“Forgive us our debts as we forgive our debtors.” I’ll bet you skimmed over the “as.” Would you want to ask God to forgive you exactly as you’ve forgiven others? Think about it. Forgiveness turns out to be a rather unsettling issue.Read more
Sometimes suffering and joy coexist. Jesus suffered the agony of the cross for the joy set before Him. What was that joy? Gaining intimacy with us.
The cross is love in action. There Jesus lives out God’s law by loving God, loving His “neighbors” (soldiers, thief, mother, and friend), and loving us.
At Christmas Jesus left heaven. At the cross heaven left Jesus. Both were costly gifts.
In Gethsemane’s garden, Jesus prays in agony: My Father, if this [cup] cannot pass away unless I drink it, your will be done (Matthew 26:42); Father,if it is possible, let this hour pass me by (Mark 14:35); Father, if you are willing, remove this cup from Me; yet not My will, but Thine be done (Luke 22:42). Matthew, Mark, and Luke each pick up different nuances of Jesus’ cry to the Father. Matthew emphasizes Jesus’ active cooperation with His Father’s will: unless I drink it. Mark points us to Jesus’ longing for a less horrific solution to our alienation from God: Is there any other way, any other possibility? Luke makes clear the Father’s will: There is no other way. The Father’s words aren’t recorded for our ears, but Jesus hears them , surrenders., and continues His walk towards this necessary pain.Read more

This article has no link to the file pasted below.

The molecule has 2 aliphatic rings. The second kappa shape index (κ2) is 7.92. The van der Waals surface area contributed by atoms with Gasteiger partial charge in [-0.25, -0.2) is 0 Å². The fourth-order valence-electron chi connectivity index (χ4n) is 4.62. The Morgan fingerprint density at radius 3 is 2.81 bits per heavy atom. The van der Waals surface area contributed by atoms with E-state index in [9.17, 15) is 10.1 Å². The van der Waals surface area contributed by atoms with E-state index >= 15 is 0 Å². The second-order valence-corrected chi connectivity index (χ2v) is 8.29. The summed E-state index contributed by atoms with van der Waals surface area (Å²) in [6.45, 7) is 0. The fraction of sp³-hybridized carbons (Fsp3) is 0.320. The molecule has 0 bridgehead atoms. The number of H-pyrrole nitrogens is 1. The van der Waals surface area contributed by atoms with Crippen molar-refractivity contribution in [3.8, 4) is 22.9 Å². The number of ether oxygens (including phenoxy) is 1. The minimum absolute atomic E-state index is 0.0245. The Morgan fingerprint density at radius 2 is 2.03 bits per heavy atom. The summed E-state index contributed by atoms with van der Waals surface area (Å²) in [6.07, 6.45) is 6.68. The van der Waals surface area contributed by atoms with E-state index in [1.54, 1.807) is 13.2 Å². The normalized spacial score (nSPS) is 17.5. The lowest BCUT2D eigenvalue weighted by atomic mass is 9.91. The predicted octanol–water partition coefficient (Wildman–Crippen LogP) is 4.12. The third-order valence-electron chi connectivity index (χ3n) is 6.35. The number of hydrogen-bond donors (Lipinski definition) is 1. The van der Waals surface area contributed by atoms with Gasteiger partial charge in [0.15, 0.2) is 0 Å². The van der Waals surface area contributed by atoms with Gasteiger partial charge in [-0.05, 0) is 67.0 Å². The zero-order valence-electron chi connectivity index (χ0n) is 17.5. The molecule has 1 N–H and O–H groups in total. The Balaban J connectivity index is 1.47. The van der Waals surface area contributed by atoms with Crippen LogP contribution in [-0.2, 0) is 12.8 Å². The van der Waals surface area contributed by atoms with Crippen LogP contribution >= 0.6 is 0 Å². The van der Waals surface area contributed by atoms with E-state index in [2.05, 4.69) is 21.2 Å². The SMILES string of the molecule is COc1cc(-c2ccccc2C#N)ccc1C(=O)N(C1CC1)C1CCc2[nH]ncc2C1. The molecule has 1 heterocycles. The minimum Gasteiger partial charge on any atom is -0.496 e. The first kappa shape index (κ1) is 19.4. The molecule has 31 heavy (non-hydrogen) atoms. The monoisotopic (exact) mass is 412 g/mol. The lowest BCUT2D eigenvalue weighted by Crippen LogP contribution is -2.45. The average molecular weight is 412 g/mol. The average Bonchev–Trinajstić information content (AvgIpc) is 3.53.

We don’t discover what forgiveness is from looking at the people around us. Neither we nor our relatives, friends (or enemies, for that matter) do it as well as it should be done. Some people, of course, forgive better than others, but perfect forgiveness? We can only learn that from God. He shows us exactly what forgiveness is supposed to be … and wants us to imitate Him.Read more
Many popular ideas about what it means to forgive don’t describe real forgiveness at all. Forgiveness myths abound. We identified (and, I hope, dismantled) five of these myths in last week’s post, 5 Forgiveness Myths. But 3 more myths remain: the idea that forgiveness is passive, the equally misleading idea that forgiveness is useless, and the assumption that forgiveness is optional. Let’s examine these last myths now, myths #6, #7, and #8.Read more